16 Ways to Celebrate Groundhog Day In the Classroom
Is spring on the way or do we have six more weeks of winter? We’ll officially find out this year on February 2, when Punxsutawney Phil makes his annual prediction based on whether or not he sees his shadow. This quirky tradition may not have much scientific basis, but there are lots of fun curriculum tie-ins for the classroom. Whether you burrow into a good book, dig into data and probability, or explore light and shadows, these Groundhog Day activities will get students thinking and learning about the seasons.
1. Read Groundhog’s Day Off by Robb Pearlman and write Groundhog Day newspaper articles
Feeling undervalued, Groundhog skips town for a vacation. When his departure is all over the news, Groundhog realizes the townspeople’s appreciation, and all is righted before the big day. This Teachers Pay Teachers bundle has an interactive reading lesson plan and newspaper-themed follow up activities.
2. Read Substitute Groundhog by Pat Miller and stage mock interviews
When Groundhog wakes up sick the day before his important duty, there’s a frenzy to interview potential substitutes. This is a fun story for teaching students to use text evidence—there are lots of reasons why different animals would and wouldn’t be good fits. Have students use puppets or make masks and stage mock interviews. End with a class vote.
3. Make a peeking groundhog puppet
All you need is a paper plate and a Popsicle stick for this groundhog puppet.
4. Or, try this adorable finger-sized version
Egg cartons, googly eyes, paint…voila!
5. Read Groundhog Gets a Say by Pamela Curtis and separate fact from fiction
This title stars a knowledgeable rodent passionate about sharing the truth about his species. Ask students to chart real information vs. imaginary elements of the story. Crosscheck info about groundhogs here or here.
6. Learn more about the history of the holiday
Share this printable from The Literacy Nest. You can also read more about the history of Groundhog Day here.
7. Read Groundhog’s Dilemma by Kristen Remenar and vote on students’ preferred season
Overestimating his level of influence, various animals angle to sway Groundhog’s announcement about whether there will be six more weeks of winter. Host a debate and ask students to contribute persuasive arguments of their own before taking a preference vote. More sledding vs. no coats at recess? Tough call!
8. Make predictions: What will Phil do?
You can keep it extra simple.
But, how cute is this one?
9. Conduct a full-scale survey
Here’s one sample survey you might use.
10. Try groundhog glyphs
This one is from TeachersLove.com.
11. Use Groundhog Day to teach about probability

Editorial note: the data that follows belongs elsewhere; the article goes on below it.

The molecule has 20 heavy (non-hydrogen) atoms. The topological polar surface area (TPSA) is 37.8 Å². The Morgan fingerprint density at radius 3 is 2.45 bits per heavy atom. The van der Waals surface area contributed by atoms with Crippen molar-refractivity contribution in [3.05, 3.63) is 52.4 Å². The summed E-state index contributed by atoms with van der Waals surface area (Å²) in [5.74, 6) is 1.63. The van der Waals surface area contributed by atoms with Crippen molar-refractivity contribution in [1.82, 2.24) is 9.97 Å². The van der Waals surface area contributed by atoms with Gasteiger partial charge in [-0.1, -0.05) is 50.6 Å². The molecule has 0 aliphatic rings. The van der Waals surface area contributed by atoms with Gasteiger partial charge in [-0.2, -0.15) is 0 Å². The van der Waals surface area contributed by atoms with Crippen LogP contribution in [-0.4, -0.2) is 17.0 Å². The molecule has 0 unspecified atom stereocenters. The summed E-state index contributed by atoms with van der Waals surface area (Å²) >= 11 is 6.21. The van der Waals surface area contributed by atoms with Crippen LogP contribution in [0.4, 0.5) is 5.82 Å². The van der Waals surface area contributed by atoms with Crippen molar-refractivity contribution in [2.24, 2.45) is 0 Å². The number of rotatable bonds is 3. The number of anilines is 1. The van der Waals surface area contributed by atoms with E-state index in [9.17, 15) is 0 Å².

Find these spinner games here.
12. Read Groundhug Day by Anne Marie Pace and have some shadow fun
This title covers so many bases; it’s a Groundhog Day and Valentine’s preview in one! When the other animals realize Groundhog is afraid of his shadow, they suggest tons of fun shadow activities to reassure him. This would be the perfect inspiration for a morning of shadow-themed activities, like a shadow dance party, shadow puppets, and silhouettes. Play to Learn Preschool has lots of sweet ideas.
The photographs and rhymes in this title will have students clamoring to guess what makes each shadow. After reading, enlist a few Lego enthusiasts to build this shadow theater for you. Display mystery objects behind it for students to guess using their shadows.
14. Explore how shadows can be larger than life with The Black Rabbit by Philippa Leathers or Dreams by Ezra Jack Keats
Both stories show how supersized shadows can be surprising. Head outside to see if you can reenact the stories with a puppet. Or, swap out the Halloween references for Groundhog Day ones in this lesson plan from Scientific Americanthat investigates how to use a lamp or flashlight to change the size of a shadow.
15. Read Moonbear’s Shadow by Frank Asch and talk about how shadows move with the sun
Bear gets frustrated when his shadow keeps scaring away the fish before he can catch them. It turns out patience is the answer; by the afternoon, his shadow is in a different spot. Science Sparks has tons of ideas for using art to explore where shadows fall. If you could make the multiple trips outside work for your schedule, this Human Sundial from Rhythms of Play is fascinating!
16. Finally, we’ll just leave you with these adorable little guys
What are your favorite Groundhog Day activities? We’d love to hear about them in our WeAreTeachers Chat group on Facebook.
Plus, our favorite ideas for Presidents’ Day, Black History Month and Valentine’s Day.
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